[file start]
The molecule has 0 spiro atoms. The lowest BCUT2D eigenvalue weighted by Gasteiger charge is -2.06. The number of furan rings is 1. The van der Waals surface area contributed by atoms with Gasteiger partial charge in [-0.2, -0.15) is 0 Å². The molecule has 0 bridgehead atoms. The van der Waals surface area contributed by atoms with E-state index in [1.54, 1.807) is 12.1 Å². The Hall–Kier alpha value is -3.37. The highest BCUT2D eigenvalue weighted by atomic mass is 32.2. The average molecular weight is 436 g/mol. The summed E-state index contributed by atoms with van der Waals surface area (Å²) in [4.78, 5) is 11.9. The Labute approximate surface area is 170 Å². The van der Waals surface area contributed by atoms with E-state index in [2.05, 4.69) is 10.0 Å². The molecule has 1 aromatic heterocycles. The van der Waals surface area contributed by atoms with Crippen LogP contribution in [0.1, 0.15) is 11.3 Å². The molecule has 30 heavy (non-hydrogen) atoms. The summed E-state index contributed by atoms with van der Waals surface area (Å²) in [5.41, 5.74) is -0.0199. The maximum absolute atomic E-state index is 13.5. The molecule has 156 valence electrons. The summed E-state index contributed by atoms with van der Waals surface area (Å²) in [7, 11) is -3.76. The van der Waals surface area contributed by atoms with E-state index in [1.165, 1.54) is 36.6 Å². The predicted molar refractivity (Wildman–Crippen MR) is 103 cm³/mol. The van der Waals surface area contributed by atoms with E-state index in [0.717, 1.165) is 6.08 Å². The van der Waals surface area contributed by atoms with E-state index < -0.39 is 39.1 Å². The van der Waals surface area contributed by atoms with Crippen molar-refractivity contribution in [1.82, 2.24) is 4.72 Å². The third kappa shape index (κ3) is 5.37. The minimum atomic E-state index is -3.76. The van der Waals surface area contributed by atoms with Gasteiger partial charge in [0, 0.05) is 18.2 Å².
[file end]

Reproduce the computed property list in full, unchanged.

The molecule has 0 spiro atoms. The lowest BCUT2D eigenvalue weighted by Gasteiger charge is -2.06. The number of furan rings is 1. The van der Waals surface area contributed by atoms with Gasteiger partial charge in [-0.2, -0.15) is 0 Å². The molecule has 0 bridgehead atoms. The van der Waals surface area contributed by atoms with E-state index in [1.54, 1.807) is 12.1 Å². The Hall–Kier alpha value is -3.37. The highest BCUT2D eigenvalue weighted by atomic mass is 32.2. The average molecular weight is 436 g/mol. The summed E-state index contributed by atoms with van der Waals surface area (Å²) in [4.78, 5) is 11.9. The Labute approximate surface area is 170 Å². The van der Waals surface area contributed by atoms with E-state index in [2.05, 4.69) is 10.0 Å². The molecule has 1 aromatic heterocycles. The van der Waals surface area contributed by atoms with Crippen LogP contribution in [0.1, 0.15) is 11.3 Å². The molecule has 30 heavy (non-hydrogen) atoms. The summed E-state index contributed by atoms with van der Waals surface area (Å²) in [5.41, 5.74) is -0.0199. The maximum absolute atomic E-state index is 13.5. The molecule has 156 valence electrons. The summed E-state index contributed by atoms with van der Waals surface area (Å²) in [7, 11) is -3.76. The van der Waals surface area contributed by atoms with E-state index in [1.165, 1.54) is 36.6 Å². The predicted molar refractivity (Wildman–Crippen MR) is 103 cm³/mol. The van der Waals surface area contributed by atoms with E-state index in [0.717, 1.165) is 6.08 Å². The van der Waals surface area contributed by atoms with E-state index < -0.39 is 39.1 Å². The van der Waals surface area contributed by atoms with Crippen molar-refractivity contribution in [1.82, 2.24) is 4.72 Å². The third kappa shape index (κ3) is 5.37. The minimum atomic E-state index is -3.76. The van der Waals surface area contributed by atoms with Gasteiger partial charge in [0, 0.05) is 18.2 Å².